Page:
It’s that time of the year again. Your saws are set to their winter setting, you started running winter bar oil a month ago, and your diesel equipment is starting to complain in the morning.
It’s Winter, and dressing for Winter is WAY different than dressing for any other season. Here is a quick guide to help keep you comfortable and productive in the cold.
Step 1- Your base layer
The base layer is the layer you wear under all your other clothes- the first layer you put on. It is the closest to your actual skin. This layer is crucial and will make all the difference between a soggy butt and nice comfortable dry skin. Even when you are moving and sweating.
Always choose a breathable moisture-wicking base layer. It is best to avoid cotton because it holds onto moisture and will make you cold and uncomfortable in the long run. Wool is a fabric with excellent moisture wicking properties (it's been keeping animals alive in the cold forever), but it can run on the pricey side. Alternatively, synthetic base layers that wick moisture are available. They perform nearly as well as wool, but some do tend to become a bit smelly!
A moisture-wicking layer cannot wick moisture if it isn’t touching your skin. For that reason, this layer must fit comfortably snug (but never restrictive!).
A special note on socks: Your feet are the farthest from your heart a body part can get. It gets the warm blood your heart pumps through your body the absolute last. It makes sense to treat your feet extra special when it comes to dressing for the cold.
If you don’t mind having extra layers around your feet, it may make sense to look for wool or synthetic sock liners. These go under your super thick warm wool socks! Otherwise, if you are like me and DESPISE anything restrictive around your feet, it may make more sense to go straight into a thick, cold weather rated merino wool super sock. Make sure it guarantees moisture-wicking, of course.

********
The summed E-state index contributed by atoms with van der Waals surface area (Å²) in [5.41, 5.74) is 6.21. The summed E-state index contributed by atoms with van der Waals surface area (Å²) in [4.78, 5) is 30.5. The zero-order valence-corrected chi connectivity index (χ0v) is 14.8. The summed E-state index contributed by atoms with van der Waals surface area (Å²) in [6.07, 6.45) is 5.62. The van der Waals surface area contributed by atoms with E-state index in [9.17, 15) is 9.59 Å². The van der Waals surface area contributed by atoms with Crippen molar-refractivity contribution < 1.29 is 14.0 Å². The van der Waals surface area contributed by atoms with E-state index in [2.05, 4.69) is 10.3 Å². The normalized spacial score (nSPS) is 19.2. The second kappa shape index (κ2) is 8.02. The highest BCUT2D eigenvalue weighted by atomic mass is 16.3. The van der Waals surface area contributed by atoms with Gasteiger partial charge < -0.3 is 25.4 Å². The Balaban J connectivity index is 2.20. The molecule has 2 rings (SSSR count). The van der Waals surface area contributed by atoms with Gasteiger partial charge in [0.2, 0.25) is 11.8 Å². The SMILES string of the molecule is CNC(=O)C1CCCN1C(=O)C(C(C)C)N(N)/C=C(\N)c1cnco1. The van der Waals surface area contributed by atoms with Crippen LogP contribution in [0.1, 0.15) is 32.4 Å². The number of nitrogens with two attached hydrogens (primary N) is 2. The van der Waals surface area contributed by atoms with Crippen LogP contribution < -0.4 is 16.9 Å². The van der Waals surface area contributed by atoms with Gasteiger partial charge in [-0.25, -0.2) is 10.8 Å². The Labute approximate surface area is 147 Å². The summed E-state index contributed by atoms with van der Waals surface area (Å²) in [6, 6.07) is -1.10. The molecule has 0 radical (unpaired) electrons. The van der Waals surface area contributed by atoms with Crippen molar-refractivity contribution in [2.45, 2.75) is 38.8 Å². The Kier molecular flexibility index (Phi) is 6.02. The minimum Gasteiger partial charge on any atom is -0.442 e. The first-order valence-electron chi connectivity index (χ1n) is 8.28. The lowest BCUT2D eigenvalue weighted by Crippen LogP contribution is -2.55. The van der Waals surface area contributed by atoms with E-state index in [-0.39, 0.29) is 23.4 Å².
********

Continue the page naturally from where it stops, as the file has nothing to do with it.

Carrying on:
Step 2- Your 2nd (insulating layer)
This layer should fit comfortable over your base layer (not too tight!). Since you are going to work and will likely be spending all day outside doing physical labor (and activities that are tough on your clothes) you’ll want to choose fabrics that are somewhat more durable. Think heavy weight fleece here. Puffy jackets are good choice if you don’t care about ripping it up. If you opt for a puffy jacket, do look for synthetic fill, as it fairs better once you get sweaty or wet from the rain.
This layer can be doubled-up, if need be, depending on how long you plan on spending outside and how cold the weather is. Make sure your layers fit together nicely and don’t cause any restrictiveness to happen!
Your saw pants will likely act as this layer for your legs in this setup. Alternatively, it may be a good idea to size up on saw pants and wear a layer between your base layer and your saw pants as your insulating layer. Loose fitting fleece long johns are great for this purpose. Just don’t over-do it or you’ll sweat!
Step 3- Your outer (shell) Layer